Recently, azcentral.com ran a story about an Arizona business that has reached an agreement with federal officials after the company was called into question about hiring undocumented immigrants. The company, Danny's Family Car Wash, has been involved in a federal court case that led 14 managers from the organization to admit to “taking part in a scheme orchestrated by top executives to rehire [undocumented] workers and provide them with fraudulent identities.”
However, while these 14 managers admitted to their wrongdoing after being indicted, Daniel “Danny” Hendon, the owner of the business, was never formally indicted by federal prosecutors. That is why it came as a surprise when Hendon pleaded guilty to a felony conspiracy charge in Phoenix in U.S. District Court.
For the state of Arizona, this case is considered to be “one of the largest federal work-site enforcement cases.” The plea from Hendon proved to ICE (Immigration and Customs Enforcement) agents that the plan to rehire undocumented workers came from high-up within the company. A spokesperson for ICE, Amber Cargile, said that this investigation “yielded evidence that the corporate leadership was involved in a criminal conspiracy to rehire unauthorized workers using stolen identities.”
Around the same time that Hendon was admitting his guilt, 18 corporate entities which make up the car wash chain filed guilty pleas, as well. Each admitting a “pattern and practice” that included hiring and employing immigrants with the knowledge that they “were not authorized to work in the U.S.”
Armed with search warrants, ICE agents arrived at more than 10 Danny's locations in August of 2013. During the search, thirty workers got arrested. Apparently, in 2011, more than 900 immigrant workers were fired from Danny's after an audit found that they were unauthorized to work in the U.S.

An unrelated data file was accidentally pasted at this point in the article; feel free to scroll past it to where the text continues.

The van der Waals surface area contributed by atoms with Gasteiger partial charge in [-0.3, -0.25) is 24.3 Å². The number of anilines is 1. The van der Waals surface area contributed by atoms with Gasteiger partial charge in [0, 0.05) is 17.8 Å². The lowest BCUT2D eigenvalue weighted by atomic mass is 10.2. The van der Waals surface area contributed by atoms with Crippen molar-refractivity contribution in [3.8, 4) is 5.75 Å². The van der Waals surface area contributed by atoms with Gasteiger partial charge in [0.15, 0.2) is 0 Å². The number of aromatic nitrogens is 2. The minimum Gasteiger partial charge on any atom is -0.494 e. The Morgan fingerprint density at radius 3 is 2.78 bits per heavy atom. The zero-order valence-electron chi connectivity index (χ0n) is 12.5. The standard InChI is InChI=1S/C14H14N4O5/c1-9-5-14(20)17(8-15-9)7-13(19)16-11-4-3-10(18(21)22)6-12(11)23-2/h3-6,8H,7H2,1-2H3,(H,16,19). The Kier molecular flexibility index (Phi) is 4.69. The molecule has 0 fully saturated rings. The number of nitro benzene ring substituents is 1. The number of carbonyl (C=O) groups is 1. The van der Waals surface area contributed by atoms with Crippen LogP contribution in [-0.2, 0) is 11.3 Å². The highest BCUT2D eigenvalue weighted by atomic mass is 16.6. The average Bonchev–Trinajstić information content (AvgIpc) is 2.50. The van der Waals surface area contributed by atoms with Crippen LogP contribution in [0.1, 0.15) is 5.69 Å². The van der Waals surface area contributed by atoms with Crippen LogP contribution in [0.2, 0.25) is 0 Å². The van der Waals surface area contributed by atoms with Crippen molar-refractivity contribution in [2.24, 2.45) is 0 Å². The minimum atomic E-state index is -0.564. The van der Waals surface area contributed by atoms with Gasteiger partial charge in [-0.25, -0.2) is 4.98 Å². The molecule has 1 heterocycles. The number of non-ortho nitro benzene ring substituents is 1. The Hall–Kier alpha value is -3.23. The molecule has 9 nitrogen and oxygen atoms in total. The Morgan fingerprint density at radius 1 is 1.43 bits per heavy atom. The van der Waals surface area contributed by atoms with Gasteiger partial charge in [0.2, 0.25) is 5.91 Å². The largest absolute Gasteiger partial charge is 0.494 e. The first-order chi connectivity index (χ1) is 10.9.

However, managers at Danny's “systematically rehired many of them.” It was Hendon who admitted that he had began discussing with his managers about how they could hire those employees back. Back then, Hendon thought that if they could somehow get around the federal government's E-Verify system, they “could not get into trouble.” He thought that it would be better for him not to get too involved in the details of the scheme. “In short, I turned a blind eye toward the rehiring of unauthorized aliens that was occurring at (the car washes)," Hendon said.
Hendon's sentencing is scheduled for October 20 of this year. In his plea agreement, it was agreed that he would be given as much as eight months to transfer the company over to his daughter, Heather Hendon. Danny Hendon is facing a maximum penalty of five years in prison and as much as $250,000 in fines. However, federal prosecutors have agreed to request that Hendon be allowed to serve half of his given prison sentence in home confinement.
As for the corporate entities, their sentencing is scheduled for November 3, 2014. These 18 organizations face fines for as much as $699,00 - “$3,000 for each of the 233 unauthorized workers who were employed at Danny's Family Car Wash locations when the company was raided by ICE.”